You know when you get the feeling something big is going down? Well, I’ve got one of those right now.
The Higher Beings have been having extra meetings, and not even Big Bad Boss seems to know what it is about. A data room has been set up in the large conference room, but only managers from the top floor have been seen to go in, not even anyone from HR. And it really is fishy; I found a confidentiality agreement on the photocopier, which referred to ‘Project Cod’. Anyone who has worked here for long knows that mysterious projects with fish names are generally divestitures or at the very least redundancies. Acquisitions are usually given wild animal code names. I don’t know who comes up with these names but they are consistent if not imaginative.
The worrying thing is that the reward team doesn’t know anything about this ‘Cod’ project. It is strange because we are always at the sharp end of culling exercises; we draw up severance pay costings and surreptitiously find senior managers’ employment agreements without anyone noticing. I like to think we are the secret agents of the HR team.
It isn’t long before we find out just why we have not been told anything this time. When the HR director for corporate functions calls my manager to a meeting, Big Bad Boss comes back looking haggard. The jobs of the whole reward team are at risk. They want to slim down European headquarters and they are even considering running all the specialist teams out of the US or India. He hands me the formal notice letter. There will be a full-blown consultation process, and we will all have to re-apply for our jobs. You can be a star player on the high potential list but still be put at risk. Geez.
Lazy Susan bursts into tears when she hears. Actually, I am not convinced she is all that bothered; I am fairly sure she just wants an excuse to go home early. The sales are on after all. She gathers all her magazines and other junk on her desk and leaves, still sobbing. I can hardly argue.
Severance pay preparation
Not given to bursting into tears at work, I burst into action. Quickly, I copy all the severance plans I have worked on in the last couple of years to my own flash drive. I know the US will think they can get by offering statutory redundancy pay, but I’ve seen the richest leaving packages around here, and I don’t intend to accept anything less than the best.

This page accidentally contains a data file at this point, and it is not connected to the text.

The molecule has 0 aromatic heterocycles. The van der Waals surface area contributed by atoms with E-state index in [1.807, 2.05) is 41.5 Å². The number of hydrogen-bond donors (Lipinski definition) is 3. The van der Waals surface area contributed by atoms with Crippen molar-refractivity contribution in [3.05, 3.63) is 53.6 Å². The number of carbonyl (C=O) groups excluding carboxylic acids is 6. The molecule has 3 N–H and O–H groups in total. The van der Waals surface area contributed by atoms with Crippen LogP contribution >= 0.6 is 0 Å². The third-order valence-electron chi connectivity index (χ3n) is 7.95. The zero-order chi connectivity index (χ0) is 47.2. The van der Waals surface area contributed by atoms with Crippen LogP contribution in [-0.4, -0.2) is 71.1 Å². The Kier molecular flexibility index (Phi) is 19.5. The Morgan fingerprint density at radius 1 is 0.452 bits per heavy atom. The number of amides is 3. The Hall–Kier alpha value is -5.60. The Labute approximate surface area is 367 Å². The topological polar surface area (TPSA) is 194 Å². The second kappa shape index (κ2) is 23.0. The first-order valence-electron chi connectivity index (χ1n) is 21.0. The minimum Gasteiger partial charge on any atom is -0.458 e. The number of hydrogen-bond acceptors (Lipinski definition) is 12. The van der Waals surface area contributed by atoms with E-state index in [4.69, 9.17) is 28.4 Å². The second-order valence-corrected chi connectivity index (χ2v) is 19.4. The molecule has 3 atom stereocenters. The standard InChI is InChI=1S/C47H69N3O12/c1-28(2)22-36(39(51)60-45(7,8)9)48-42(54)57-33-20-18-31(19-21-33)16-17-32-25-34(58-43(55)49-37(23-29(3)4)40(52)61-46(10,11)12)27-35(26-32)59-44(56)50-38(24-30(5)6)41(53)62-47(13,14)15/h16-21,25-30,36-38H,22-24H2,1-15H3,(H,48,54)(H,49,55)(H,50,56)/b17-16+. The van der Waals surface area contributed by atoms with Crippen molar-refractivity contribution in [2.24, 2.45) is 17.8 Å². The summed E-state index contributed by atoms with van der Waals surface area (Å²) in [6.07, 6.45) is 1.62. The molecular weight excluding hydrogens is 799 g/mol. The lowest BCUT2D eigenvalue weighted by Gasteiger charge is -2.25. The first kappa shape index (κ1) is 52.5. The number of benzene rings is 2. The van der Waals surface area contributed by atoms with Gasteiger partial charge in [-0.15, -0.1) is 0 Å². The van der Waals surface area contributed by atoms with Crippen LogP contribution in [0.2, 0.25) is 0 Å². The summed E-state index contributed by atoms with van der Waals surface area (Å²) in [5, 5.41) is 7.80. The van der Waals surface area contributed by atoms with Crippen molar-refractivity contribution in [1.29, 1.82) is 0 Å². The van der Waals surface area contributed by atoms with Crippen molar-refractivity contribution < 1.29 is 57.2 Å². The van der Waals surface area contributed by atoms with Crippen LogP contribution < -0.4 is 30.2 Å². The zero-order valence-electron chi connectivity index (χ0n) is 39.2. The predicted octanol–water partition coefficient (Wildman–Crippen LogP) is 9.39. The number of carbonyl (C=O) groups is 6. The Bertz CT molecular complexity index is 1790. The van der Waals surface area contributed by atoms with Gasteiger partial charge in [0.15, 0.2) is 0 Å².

I also copy all the best documents I have ever worked on so I can take them to my next employer. I update my CV and check my LinkedIn profile. It feels so much better to be prepared.
Finally, I put my salary details into the redundancy calculator that I created for the last mass lay-off. I’ve been with the organisation for a while now, and I am rather impressed by the resulting number. With that kind of money I could do many things: I could pay off a big chunk of my mortgage; I could go on a world tour; I could get a new kitchen. Suddenly, the idea of leaving seems quite attractive. Changing jobs is a chance to start again, to reinvent yourself as someone better and more experienced. I might even wangle a pay rise out of it. Yeah, bring it on.
Waning communication and motivation
Then it all goes quiet. Weeks pass. No more letters. No more communication. It is hard to stay motivated with a sword of severance hanging over my head. Lazy Susan is even more lazy than usual. Big Bad Boss is, well, just as bad. The workload goes quiet too. No one is asking for reports at a moment’s notice. We are not even asked to many meetings. I feel like an outcast and I haven’t even gone yet.
Put to the test
Then we get a request to provide a bunch of data about the Danish location for Project ‘Sardine’. What is uncomfortable is that they don’t ask us to work on it; just to send it off. To India. I can guess what this is. This is a little test for our esteemed Indian HR colleagues. I pull the data, and start to make the notes they will need to know to do the job properly. Things like the holiday pay calculation required to get to proper salary data, and the special terms of the senior management employment agreements. And then I stop. No one has asked us for that level of detail. So, let’s just see what happens…
Later, I suggest that Big Bad Boss calls the Higher Being in Denmark just to ask how it is going. She confirms they have a small business unit for sale. Big Bad Boss suggests they should check any calculations carefully because we have not been involved this time. Bravo, Big Bad Boss. I wish he always followed my instructions so carefully.
It is a few weeks before we get given Project ‘Sea Bass’ to work on. I feel a bit bad because it is to scale down the HR team in India and move specialist operations to our European headquarters. Our Higher Beings are fickle about their toys just like spoilt toddlers; one minute they love us, then they rattle us, and the next they are throwing us out of the pram.
Honestly, sometimes I don’t know if I am coming or going.
Next time…Candid learns to network.